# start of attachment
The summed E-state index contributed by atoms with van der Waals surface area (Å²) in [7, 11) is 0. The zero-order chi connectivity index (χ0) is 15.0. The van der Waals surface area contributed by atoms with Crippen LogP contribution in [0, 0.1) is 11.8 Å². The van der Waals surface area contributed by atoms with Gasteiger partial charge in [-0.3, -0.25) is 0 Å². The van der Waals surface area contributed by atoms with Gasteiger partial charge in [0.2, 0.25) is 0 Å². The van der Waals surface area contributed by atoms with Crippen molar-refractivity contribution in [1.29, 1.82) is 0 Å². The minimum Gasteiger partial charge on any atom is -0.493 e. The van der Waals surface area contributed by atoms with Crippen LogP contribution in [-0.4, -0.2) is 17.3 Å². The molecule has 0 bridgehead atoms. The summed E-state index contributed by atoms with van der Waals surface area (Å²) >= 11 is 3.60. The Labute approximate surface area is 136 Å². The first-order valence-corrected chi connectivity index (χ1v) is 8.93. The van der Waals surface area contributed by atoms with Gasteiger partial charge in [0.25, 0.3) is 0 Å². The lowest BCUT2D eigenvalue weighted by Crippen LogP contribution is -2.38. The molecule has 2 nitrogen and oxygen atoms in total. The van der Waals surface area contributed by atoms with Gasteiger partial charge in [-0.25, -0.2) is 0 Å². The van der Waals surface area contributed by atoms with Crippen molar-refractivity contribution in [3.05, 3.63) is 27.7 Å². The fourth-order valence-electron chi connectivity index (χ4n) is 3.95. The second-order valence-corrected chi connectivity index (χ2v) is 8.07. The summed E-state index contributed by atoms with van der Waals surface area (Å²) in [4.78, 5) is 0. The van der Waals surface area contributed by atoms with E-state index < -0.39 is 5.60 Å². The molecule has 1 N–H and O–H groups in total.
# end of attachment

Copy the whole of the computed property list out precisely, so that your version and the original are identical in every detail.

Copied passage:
The summed E-state index contributed by atoms with van der Waals surface area (Å²) in [7, 11) is 0. The zero-order chi connectivity index (χ0) is 15.0. The van der Waals surface area contributed by atoms with Crippen LogP contribution in [0, 0.1) is 11.8 Å². The van der Waals surface area contributed by atoms with Gasteiger partial charge in [-0.3, -0.25) is 0 Å². The van der Waals surface area contributed by atoms with Gasteiger partial charge in [0.2, 0.25) is 0 Å². The van der Waals surface area contributed by atoms with Crippen molar-refractivity contribution in [1.29, 1.82) is 0 Å². The minimum Gasteiger partial charge on any atom is -0.493 e. The van der Waals surface area contributed by atoms with Crippen LogP contribution in [-0.4, -0.2) is 17.3 Å². The molecule has 0 bridgehead atoms. The summed E-state index contributed by atoms with van der Waals surface area (Å²) >= 11 is 3.60. The Labute approximate surface area is 136 Å². The first-order valence-corrected chi connectivity index (χ1v) is 8.93. The van der Waals surface area contributed by atoms with Gasteiger partial charge in [0.25, 0.3) is 0 Å². The lowest BCUT2D eigenvalue weighted by Crippen LogP contribution is -2.38. The molecule has 2 nitrogen and oxygen atoms in total. The van der Waals surface area contributed by atoms with Gasteiger partial charge in [-0.25, -0.2) is 0 Å². The van der Waals surface area contributed by atoms with Crippen molar-refractivity contribution in [3.05, 3.63) is 27.7 Å². The fourth-order valence-electron chi connectivity index (χ4n) is 3.95. The second-order valence-corrected chi connectivity index (χ2v) is 8.07. The summed E-state index contributed by atoms with van der Waals surface area (Å²) in [4.78, 5) is 0. The van der Waals surface area contributed by atoms with E-state index < -0.39 is 5.60 Å². The molecule has 1 N–H and O–H groups in total.